The spill began after an April 20 explosion on the Deepwater Horizon rig, which killed 11 workers. It threatens to eclipse the 1989 Exxon Valdez spill off Alaska as the worst U.S. ecological disaster ever.
Fisheries and tourism, two of the Gulf Coast’s economic mainstays, along with birds, sea turtles and other wildlife, are threatened by the spreading slick.
In an interview published in a British newspaper on Friday, Hayward appeared to play down the disaster.
“The Gulf of Mexico is a very big ocean. The amount of volume of oil and dispersant that we are putting into it is tiny in relation to the total volume of water,” Hayward was quoted as saying in Britain’s Guardian newspaper.
Hayward also acknowledged his job was on the line and that he would be judged by the company’s response to the disaster. BP’s shares have tumbled and wiped out $30 billion of market value since the disaster began last month.
Questions have been raised about current U.S. law that limits to $75 million energy companies’ liability for lost business and local tax revenues from oil spills.
Writing to Hayward, Salazar and Napolitano cited statements by BP executives that the company was taking responsibility for the spill and would cover spill-related costs.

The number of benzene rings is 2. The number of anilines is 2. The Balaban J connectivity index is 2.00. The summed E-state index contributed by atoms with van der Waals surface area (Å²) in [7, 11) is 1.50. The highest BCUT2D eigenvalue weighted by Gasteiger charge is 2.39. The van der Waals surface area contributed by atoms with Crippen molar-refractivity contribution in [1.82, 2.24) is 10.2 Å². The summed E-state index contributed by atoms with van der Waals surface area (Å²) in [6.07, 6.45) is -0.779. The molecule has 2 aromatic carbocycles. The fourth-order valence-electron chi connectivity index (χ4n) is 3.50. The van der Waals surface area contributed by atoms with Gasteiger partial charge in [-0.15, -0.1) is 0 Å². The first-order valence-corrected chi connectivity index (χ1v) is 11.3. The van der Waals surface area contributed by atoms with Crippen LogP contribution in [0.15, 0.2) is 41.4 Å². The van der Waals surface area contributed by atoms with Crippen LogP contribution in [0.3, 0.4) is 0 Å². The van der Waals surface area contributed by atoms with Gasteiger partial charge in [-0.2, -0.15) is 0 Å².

“Based on these statements, we understand that BP will not in any way seek to rely on the potential $75 million statutory cap to refuse to provide compensation to any individuals or others harmed by the oil spill, even if more than $75 million is required to provide full compensation to all claimants,” Salazar and Napolitano wrote.
Earlier, BP spokesman Mark Proegler said oil washed up in Mississippi for the first time in the state on Saturday, when tar balls were discovered at Long Beach. Oil has now contaminated several beaches in three states after it was also located at sites in Louisiana and Alabama.
Officials said that so far the spill has had minimal impact on the shoreline and wildlife but a massive operation is underway to protect areas seen as vulnerable along the coast.